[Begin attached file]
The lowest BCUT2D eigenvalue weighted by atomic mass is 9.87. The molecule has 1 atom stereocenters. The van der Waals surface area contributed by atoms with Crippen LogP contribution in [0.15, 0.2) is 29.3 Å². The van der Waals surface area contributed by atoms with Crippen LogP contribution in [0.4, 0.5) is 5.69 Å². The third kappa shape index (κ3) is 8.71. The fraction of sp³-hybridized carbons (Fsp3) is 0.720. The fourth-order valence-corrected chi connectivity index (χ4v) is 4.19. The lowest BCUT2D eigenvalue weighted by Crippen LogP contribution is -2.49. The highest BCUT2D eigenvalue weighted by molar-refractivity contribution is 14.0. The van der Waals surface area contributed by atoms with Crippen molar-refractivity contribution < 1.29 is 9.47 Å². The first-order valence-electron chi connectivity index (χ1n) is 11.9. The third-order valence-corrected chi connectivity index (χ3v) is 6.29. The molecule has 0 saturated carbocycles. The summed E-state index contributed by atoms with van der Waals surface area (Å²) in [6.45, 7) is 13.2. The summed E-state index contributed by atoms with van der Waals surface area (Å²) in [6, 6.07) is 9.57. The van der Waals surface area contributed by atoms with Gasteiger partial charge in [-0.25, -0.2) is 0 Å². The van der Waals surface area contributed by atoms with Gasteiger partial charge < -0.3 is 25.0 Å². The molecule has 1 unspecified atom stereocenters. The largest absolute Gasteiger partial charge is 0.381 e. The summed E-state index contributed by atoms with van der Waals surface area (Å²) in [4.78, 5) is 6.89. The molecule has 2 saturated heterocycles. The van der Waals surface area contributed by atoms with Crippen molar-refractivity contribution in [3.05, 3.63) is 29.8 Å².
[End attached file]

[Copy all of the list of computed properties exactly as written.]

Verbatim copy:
The lowest BCUT2D eigenvalue weighted by atomic mass is 9.87. The molecule has 1 atom stereocenters. The van der Waals surface area contributed by atoms with Crippen LogP contribution in [0.15, 0.2) is 29.3 Å². The van der Waals surface area contributed by atoms with Crippen LogP contribution in [0.4, 0.5) is 5.69 Å². The third kappa shape index (κ3) is 8.71. The fraction of sp³-hybridized carbons (Fsp3) is 0.720. The fourth-order valence-corrected chi connectivity index (χ4v) is 4.19. The lowest BCUT2D eigenvalue weighted by Crippen LogP contribution is -2.49. The highest BCUT2D eigenvalue weighted by molar-refractivity contribution is 14.0. The van der Waals surface area contributed by atoms with Crippen molar-refractivity contribution < 1.29 is 9.47 Å². The first-order valence-electron chi connectivity index (χ1n) is 11.9. The third-order valence-corrected chi connectivity index (χ3v) is 6.29. The molecule has 0 saturated carbocycles. The summed E-state index contributed by atoms with van der Waals surface area (Å²) in [6.45, 7) is 13.2. The summed E-state index contributed by atoms with van der Waals surface area (Å²) in [6, 6.07) is 9.57. The van der Waals surface area contributed by atoms with Gasteiger partial charge in [-0.25, -0.2) is 0 Å². The van der Waals surface area contributed by atoms with Gasteiger partial charge < -0.3 is 25.0 Å². The molecule has 1 unspecified atom stereocenters. The largest absolute Gasteiger partial charge is 0.381 e. The summed E-state index contributed by atoms with van der Waals surface area (Å²) in [4.78, 5) is 6.89. The molecule has 2 saturated heterocycles. The van der Waals surface area contributed by atoms with Crippen molar-refractivity contribution in [3.05, 3.63) is 29.8 Å².